What kind of accent is that?
People saw my Chinese face and heard my Texas drawl. And in their minds, it didn’t add up, even though my family had been in the United States for three generations. But I was proud of my Southern accent and my family’s story in America that it contained.
I saw strong echoes of my family’s history in Far East Deep South (available on PBS.org, WorldChannel.org or the PBS app through June 3), a documentary that follows the Chius, a Chinese American family exploring their ancestors’ history in the Mississippi Delta.
At the start of the film, Baldwin and Edwin Chiu have little knowledge of their Southern history and their grandfather’s relationship to the white and Black communities. They travel as adults to the Mississippi Delta with their father, Charles Chiu, after learning that their grandfather, K. C. Lou, was buried in a small town along the river. They connect with locals who share stories and pictures of K.C. and historians who help paint the broader context of their family’s story.
Many of us have learned key details of family history as adults. Some older generations purposely hold onto secrets, not eager to relive shame, agony, or violence. Others don’t take intentional time to share. And yet, as my family, the Chois, and the Bible remind us, practicing vulnerability with our children and grandchildren is what enables us to tell the story of how God has worked through our lives and what enables our communities to heal.
Sharing a family’s history often means educating about the larger historical context that your ancestors waded through. In the case of the Chius, their great-grandfather, Chas J. Lou, was born in the US in 1877, eight years after thousands of Chinese laborers finished the transcontinental railroad and five years before the Chinese Exclusion Act went into effect, which banned nearly all immigration from China.
These political realities had very personal consequences. Because Chas was an American citizen and considered a merchant rather than a laborer, he was able to bring in his son, K.C., in 1919. But K.C. couldn’t bring his wife or their son, Charles, who were in China. (Charles ultimately did not arrive until 1952.) Not knowing his father’s story, Charles believed K.C. never cared about him. But in a poignant moment in the film, he learns his father once wrote to his friend, “I would give up 20 years of my life to have my kids with me.”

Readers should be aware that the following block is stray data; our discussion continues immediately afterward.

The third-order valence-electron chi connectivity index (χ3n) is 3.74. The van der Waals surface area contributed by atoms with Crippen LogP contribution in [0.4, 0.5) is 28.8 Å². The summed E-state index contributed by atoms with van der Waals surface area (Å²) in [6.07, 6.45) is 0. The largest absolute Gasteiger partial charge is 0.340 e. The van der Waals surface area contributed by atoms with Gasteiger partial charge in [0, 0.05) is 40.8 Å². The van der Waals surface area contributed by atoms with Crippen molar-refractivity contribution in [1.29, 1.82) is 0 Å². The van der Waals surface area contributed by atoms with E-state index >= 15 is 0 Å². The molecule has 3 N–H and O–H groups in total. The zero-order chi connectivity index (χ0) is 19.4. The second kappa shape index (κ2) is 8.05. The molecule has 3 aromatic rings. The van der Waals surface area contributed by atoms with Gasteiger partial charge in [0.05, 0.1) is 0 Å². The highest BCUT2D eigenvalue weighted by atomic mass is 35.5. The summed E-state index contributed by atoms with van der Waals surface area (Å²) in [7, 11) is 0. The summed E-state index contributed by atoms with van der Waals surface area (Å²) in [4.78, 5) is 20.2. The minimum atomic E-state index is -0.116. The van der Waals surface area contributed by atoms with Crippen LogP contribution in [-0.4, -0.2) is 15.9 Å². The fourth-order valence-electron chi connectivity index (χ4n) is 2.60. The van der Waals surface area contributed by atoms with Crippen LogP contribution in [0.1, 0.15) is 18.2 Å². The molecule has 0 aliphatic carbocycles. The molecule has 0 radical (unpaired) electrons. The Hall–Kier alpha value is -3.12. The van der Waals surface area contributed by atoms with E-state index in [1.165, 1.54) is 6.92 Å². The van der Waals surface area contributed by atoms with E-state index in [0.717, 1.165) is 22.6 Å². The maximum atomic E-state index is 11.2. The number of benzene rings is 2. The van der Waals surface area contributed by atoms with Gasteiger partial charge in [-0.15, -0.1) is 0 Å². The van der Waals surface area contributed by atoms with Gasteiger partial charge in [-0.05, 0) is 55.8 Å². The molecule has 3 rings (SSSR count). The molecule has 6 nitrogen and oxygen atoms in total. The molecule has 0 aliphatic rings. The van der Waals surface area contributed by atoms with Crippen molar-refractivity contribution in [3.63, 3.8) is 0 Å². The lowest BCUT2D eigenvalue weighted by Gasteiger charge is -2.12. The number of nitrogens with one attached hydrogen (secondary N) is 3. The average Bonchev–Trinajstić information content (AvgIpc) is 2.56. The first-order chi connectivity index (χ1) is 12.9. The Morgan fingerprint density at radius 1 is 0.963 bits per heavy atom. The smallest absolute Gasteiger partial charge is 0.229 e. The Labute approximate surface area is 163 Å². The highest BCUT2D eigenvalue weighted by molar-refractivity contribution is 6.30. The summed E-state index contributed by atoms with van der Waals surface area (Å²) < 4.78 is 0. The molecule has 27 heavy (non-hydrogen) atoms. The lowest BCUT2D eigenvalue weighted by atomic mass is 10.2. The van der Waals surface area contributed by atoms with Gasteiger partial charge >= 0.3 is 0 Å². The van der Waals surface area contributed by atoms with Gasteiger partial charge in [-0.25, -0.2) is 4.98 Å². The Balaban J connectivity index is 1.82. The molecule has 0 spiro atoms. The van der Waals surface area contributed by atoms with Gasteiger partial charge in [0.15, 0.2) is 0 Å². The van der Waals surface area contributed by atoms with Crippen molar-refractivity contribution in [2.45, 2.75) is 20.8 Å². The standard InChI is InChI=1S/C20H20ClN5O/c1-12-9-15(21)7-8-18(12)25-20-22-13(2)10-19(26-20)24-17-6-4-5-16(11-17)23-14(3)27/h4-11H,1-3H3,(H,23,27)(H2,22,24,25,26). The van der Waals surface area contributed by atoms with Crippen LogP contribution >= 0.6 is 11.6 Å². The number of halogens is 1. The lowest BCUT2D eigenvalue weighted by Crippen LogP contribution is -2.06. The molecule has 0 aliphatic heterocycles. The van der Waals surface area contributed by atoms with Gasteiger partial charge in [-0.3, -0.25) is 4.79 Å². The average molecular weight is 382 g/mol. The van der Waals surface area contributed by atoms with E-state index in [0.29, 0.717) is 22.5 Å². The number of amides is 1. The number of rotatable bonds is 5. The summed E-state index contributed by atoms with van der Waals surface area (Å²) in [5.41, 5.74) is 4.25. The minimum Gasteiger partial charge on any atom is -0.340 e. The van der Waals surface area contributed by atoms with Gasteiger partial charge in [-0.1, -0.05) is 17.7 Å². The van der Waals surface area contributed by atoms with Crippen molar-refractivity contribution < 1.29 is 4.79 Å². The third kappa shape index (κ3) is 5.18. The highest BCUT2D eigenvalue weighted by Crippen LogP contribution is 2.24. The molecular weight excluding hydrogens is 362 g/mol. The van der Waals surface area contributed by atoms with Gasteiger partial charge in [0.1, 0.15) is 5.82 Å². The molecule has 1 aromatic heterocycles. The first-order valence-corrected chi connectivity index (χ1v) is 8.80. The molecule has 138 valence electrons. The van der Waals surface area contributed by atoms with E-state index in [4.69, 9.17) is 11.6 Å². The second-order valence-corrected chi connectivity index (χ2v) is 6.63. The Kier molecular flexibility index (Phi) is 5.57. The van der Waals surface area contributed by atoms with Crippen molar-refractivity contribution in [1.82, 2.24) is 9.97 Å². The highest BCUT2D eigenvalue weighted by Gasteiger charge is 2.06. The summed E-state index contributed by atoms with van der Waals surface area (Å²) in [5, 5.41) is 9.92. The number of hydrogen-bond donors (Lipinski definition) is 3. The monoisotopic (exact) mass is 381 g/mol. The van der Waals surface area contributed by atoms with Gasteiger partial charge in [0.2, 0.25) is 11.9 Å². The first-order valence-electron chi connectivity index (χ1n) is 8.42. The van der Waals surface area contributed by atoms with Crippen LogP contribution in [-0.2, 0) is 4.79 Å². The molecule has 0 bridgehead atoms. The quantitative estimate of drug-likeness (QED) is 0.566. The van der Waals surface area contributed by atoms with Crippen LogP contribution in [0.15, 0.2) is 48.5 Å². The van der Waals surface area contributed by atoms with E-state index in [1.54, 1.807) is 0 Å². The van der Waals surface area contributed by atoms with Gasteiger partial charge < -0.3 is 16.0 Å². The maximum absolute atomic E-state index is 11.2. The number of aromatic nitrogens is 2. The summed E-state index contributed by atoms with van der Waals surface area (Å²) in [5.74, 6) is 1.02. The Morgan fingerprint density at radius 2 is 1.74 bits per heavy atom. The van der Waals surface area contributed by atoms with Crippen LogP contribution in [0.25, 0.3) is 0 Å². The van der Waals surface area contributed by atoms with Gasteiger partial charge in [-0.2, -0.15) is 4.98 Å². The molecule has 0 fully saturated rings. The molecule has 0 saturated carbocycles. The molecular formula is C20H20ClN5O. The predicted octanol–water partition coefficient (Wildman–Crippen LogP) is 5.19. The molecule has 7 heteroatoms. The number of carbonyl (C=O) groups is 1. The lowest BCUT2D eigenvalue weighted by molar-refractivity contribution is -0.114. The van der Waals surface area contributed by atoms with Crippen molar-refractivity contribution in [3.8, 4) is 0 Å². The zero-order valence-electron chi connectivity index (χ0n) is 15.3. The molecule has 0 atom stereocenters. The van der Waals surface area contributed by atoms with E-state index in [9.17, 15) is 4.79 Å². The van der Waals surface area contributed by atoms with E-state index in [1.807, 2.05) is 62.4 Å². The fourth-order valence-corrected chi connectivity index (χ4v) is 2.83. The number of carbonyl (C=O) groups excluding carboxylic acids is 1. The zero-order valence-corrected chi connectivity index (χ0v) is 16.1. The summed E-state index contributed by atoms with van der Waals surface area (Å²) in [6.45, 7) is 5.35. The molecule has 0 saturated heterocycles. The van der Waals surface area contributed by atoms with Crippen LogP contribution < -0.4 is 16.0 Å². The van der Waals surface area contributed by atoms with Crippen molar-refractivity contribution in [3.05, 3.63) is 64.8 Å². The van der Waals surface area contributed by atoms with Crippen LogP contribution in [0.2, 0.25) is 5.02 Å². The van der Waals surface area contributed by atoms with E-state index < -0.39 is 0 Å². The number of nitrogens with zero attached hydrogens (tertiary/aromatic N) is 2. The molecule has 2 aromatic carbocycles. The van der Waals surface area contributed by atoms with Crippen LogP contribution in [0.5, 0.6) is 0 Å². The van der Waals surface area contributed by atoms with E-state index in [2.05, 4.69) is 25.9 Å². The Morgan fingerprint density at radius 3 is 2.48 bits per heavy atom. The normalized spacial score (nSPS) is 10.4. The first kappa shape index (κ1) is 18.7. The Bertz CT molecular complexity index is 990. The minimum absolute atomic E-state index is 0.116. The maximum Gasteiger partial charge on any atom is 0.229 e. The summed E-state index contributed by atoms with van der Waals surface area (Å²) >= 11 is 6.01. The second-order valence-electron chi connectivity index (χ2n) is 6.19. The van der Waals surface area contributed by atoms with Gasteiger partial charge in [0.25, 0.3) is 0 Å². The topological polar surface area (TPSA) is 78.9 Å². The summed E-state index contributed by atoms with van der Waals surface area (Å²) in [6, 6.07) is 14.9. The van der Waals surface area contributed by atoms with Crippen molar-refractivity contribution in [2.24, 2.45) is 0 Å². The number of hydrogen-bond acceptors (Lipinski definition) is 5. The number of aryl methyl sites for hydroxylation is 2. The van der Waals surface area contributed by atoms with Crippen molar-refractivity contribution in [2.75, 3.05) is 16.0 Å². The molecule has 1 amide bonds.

While Americans are often surprised to find Chinese people in the South in the 19th century and early 20th century—the Chiu brothers themselves are astonished—many Chinese settled there after struggling to find work elsewhere. However, they quickly felt the scourge of Jim Crow laws. Southern states considered Chinese immigrants “colored” and subjected them to the same discriminatory practices that African Americans experienced. Rather than self-segregate, the Chinese, including K.C., opened grocery stores and businesses in Black communities.
In the film, Baldwin and Edwin discover their grandfather was known for his generosity and beloved by the Black community. A former customer comments that the Chinese businessman never looked down on the Black community or made them feel like second-class citizens. Instead, K.C. extended lines of credit to his customers, some of them sharecroppers who were paid only when the crops were brought in annually.
Unlike the Chius, I learned about my family’s Southern history from a young age, partially because I was born and raised in Houston. My grandfather, Jim Toy Lee, was also a grocery store owner in Mississippi, arriving in California about 100 years ago. My great-grandfather, Hoy Cal Jee, had emigrated from China to San Francisco in the early 1900s.
In 1906, the infamous San Francisco earthquake caused fires that destroyed more than 500 buildings, as well as all immigation and birth records. The disaster presented an opportunity for immigrants to claim citizenship by declaring they had been born in San Francisco. Hoy Cal took advantage of this and received US citizenship. Though the majority of Chinese people had been banned from immigrating to the US for nearly 30 years, there was one exception: US citizens could naturalize their children born in China. Although immigration officials vetted these claims, many “paper sons” also slipped through, which is how my grandfather, Jim Toy, and my “uncle” Yett Gee became US citizens upon entry in 1920.